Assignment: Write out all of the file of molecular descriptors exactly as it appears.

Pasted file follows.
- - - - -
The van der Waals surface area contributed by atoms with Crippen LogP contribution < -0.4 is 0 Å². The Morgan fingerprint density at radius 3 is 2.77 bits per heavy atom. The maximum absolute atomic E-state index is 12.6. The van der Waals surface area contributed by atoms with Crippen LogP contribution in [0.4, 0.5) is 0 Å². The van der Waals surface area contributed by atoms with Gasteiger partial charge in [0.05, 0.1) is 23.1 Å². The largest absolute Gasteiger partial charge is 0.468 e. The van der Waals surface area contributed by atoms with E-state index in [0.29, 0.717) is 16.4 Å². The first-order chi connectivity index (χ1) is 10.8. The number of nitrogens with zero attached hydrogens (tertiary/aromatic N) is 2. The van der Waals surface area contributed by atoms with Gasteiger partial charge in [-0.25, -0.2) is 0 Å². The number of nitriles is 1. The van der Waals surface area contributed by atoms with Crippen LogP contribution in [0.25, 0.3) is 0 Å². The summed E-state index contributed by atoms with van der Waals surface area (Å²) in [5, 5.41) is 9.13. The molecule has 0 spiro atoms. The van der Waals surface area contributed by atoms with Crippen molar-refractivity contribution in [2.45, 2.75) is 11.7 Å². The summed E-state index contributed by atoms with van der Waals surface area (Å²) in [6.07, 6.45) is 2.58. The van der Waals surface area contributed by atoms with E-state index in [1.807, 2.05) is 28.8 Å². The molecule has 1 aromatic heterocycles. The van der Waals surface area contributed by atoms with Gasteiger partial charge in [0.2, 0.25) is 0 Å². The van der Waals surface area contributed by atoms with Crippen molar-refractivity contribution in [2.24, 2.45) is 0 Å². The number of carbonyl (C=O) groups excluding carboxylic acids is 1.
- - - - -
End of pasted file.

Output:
The van der Waals surface area contributed by atoms with Crippen LogP contribution < -0.4 is 0 Å². The Morgan fingerprint density at radius 3 is 2.77 bits per heavy atom. The maximum absolute atomic E-state index is 12.6. The van der Waals surface area contributed by atoms with Crippen LogP contribution in [0.4, 0.5) is 0 Å². The van der Waals surface area contributed by atoms with Gasteiger partial charge in [0.05, 0.1) is 23.1 Å². The largest absolute Gasteiger partial charge is 0.468 e. The van der Waals surface area contributed by atoms with E-state index in [0.29, 0.717) is 16.4 Å². The first-order chi connectivity index (χ1) is 10.8. The number of nitrogens with zero attached hydrogens (tertiary/aromatic N) is 2. The van der Waals surface area contributed by atoms with Gasteiger partial charge in [-0.25, -0.2) is 0 Å². The number of nitriles is 1. The van der Waals surface area contributed by atoms with Crippen LogP contribution in [0.25, 0.3) is 0 Å². The summed E-state index contributed by atoms with van der Waals surface area (Å²) in [5, 5.41) is 9.13. The molecule has 0 spiro atoms. The van der Waals surface area contributed by atoms with Crippen molar-refractivity contribution in [2.45, 2.75) is 11.7 Å². The summed E-state index contributed by atoms with van der Waals surface area (Å²) in [6.07, 6.45) is 2.58. The van der Waals surface area contributed by atoms with E-state index in [1.807, 2.05) is 28.8 Å². The molecule has 1 aromatic heterocycles. The van der Waals surface area contributed by atoms with Gasteiger partial charge in [0.2, 0.25) is 0 Å². The van der Waals surface area contributed by atoms with Crippen molar-refractivity contribution in [2.24, 2.45) is 0 Å². The number of carbonyl (C=O) groups excluding carboxylic acids is 1.